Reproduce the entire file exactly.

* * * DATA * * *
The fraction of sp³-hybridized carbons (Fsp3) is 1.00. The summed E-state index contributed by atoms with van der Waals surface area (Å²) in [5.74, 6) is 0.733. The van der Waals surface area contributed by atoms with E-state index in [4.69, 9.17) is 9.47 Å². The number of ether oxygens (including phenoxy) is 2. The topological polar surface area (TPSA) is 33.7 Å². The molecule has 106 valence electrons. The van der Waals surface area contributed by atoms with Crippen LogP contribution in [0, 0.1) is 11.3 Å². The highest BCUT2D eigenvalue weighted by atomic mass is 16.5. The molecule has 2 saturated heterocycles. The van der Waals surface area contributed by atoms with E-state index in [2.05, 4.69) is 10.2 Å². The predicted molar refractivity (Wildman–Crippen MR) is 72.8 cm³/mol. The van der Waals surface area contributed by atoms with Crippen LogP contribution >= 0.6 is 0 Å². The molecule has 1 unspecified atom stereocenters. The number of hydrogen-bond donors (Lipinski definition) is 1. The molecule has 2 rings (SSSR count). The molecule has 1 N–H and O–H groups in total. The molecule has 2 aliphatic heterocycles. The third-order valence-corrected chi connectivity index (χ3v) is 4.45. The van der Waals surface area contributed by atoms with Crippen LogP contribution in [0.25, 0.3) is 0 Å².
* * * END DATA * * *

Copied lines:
The fraction of sp³-hybridized carbons (Fsp3) is 1.00. The summed E-state index contributed by atoms with van der Waals surface area (Å²) in [5.74, 6) is 0.733. The van der Waals surface area contributed by atoms with E-state index in [4.69, 9.17) is 9.47 Å². The number of ether oxygens (including phenoxy) is 2. The topological polar surface area (TPSA) is 33.7 Å². The molecule has 106 valence electrons. The van der Waals surface area contributed by atoms with Crippen LogP contribution in [0, 0.1) is 11.3 Å². The highest BCUT2D eigenvalue weighted by atomic mass is 16.5. The molecule has 2 saturated heterocycles. The van der Waals surface area contributed by atoms with E-state index in [2.05, 4.69) is 10.2 Å². The predicted molar refractivity (Wildman–Crippen MR) is 72.8 cm³/mol. The van der Waals surface area contributed by atoms with Crippen LogP contribution >= 0.6 is 0 Å². The molecule has 1 unspecified atom stereocenters. The number of hydrogen-bond donors (Lipinski definition) is 1. The molecule has 2 rings (SSSR count). The molecule has 1 N–H and O–H groups in total. The molecule has 2 aliphatic heterocycles. The third-order valence-corrected chi connectivity index (χ3v) is 4.45. The van der Waals surface area contributed by atoms with Crippen LogP contribution in [0.25, 0.3) is 0 Å².